During a priest-arranged reconciliation session between the two, the family of the neighbor appears to have attacked the church with stones and handmade firebombs. During a second reconciliation session to settle this development, the attack began again. Eventually, the church agreed to a number of restrictions on its noise and future expansion, but was allowed to remain on it current plot of land.

This is the basic summary. The full report shows how this understanding developed, wading through the different versions which circulated in the media, including the denial of the local bishop that anything happened at all. The report also includes testimony from researchers who visited the village firsthand, as well as the account of the local priest.

Here is the conclusion:

At this point it is important to recall Allam’s editorial. Exaggeration and sensationalism do not serve the Coptic cause, let alone the cause of justice. Initial reports of hundreds of attackers, thrust from the mosque, recall the worst examples of sectarian tension since the revolution. As the reality appears much simpler, though still serious, media attention prompted immediate denial from the church.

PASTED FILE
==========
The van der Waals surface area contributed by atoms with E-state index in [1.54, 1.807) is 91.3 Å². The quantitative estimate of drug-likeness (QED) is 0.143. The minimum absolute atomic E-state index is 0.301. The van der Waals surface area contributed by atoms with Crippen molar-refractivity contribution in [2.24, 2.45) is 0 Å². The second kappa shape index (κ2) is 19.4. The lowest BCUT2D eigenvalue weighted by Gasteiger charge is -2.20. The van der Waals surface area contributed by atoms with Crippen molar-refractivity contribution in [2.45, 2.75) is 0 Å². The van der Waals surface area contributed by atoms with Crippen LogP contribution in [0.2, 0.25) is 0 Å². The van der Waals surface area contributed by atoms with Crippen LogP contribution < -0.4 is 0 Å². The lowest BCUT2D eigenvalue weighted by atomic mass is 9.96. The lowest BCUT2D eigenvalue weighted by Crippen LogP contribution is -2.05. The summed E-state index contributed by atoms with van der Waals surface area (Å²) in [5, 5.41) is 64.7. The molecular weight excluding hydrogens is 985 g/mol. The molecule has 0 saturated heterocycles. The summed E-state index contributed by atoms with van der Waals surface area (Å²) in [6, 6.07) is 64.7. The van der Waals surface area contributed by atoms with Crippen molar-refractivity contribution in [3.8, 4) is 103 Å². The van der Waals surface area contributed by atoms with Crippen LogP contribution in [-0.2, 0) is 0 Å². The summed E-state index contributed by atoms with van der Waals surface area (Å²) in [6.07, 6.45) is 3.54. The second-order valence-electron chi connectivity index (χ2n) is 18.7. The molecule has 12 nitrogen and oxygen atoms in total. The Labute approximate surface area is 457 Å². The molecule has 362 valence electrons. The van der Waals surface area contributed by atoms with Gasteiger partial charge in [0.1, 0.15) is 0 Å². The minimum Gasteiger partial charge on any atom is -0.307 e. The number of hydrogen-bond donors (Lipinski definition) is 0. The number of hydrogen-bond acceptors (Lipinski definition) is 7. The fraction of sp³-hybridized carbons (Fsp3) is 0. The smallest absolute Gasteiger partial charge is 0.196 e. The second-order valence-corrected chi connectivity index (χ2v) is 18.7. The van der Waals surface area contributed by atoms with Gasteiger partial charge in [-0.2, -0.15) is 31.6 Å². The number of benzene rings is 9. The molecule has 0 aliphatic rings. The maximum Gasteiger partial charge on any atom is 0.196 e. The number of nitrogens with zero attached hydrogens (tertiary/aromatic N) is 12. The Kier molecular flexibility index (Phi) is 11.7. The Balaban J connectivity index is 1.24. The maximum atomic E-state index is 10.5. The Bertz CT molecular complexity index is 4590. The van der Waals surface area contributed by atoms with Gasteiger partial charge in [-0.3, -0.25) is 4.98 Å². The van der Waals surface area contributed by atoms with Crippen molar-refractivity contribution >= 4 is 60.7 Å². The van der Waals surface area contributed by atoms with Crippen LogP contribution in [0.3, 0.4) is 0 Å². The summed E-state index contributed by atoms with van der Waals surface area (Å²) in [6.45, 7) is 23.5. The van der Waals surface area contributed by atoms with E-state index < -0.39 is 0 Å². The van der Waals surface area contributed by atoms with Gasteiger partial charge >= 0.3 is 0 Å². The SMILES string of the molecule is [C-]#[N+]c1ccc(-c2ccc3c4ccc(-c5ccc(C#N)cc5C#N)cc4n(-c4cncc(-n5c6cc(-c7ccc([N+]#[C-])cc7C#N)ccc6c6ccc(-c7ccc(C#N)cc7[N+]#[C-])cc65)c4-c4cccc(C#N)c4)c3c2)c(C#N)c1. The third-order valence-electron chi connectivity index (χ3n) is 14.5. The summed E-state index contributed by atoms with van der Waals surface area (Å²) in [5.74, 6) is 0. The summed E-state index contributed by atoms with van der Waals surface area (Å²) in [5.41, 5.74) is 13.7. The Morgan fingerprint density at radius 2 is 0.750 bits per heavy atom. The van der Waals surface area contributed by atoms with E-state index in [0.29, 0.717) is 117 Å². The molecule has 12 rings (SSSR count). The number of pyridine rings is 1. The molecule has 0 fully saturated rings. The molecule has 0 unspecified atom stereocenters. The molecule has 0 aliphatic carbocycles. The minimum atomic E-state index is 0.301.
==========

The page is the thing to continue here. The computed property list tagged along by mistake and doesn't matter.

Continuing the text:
The church denial now casts all in suspicion. Fr. Dimyadios appears a crusading priest. Nader Shukry appears an activist first, a journalist second. Coptic-focused news outlets appear more bent on discrediting Muslims than on reporting truth. Even the mostly corroborating testimony of the judicious EIPR appears doubtful – are they making a mountain of a molehill in service of their distaste for Islamist governance?

Of course, all the above may be true, even if only in degree. But EIPR’s Ibrahim states why this case is relevant, even in its less than exaggerated details.

“The law must apply to all,” he said. “The customary, traditional solution is only a temporary solution.

“Letting go of your rights through reconciliation sessions only provides encouragement to those who transgress, and shows Christians are less than full citizens.”

That is, unless nothing happened at all. Such is sectarian tension in Egypt.

Please click here to read the full report.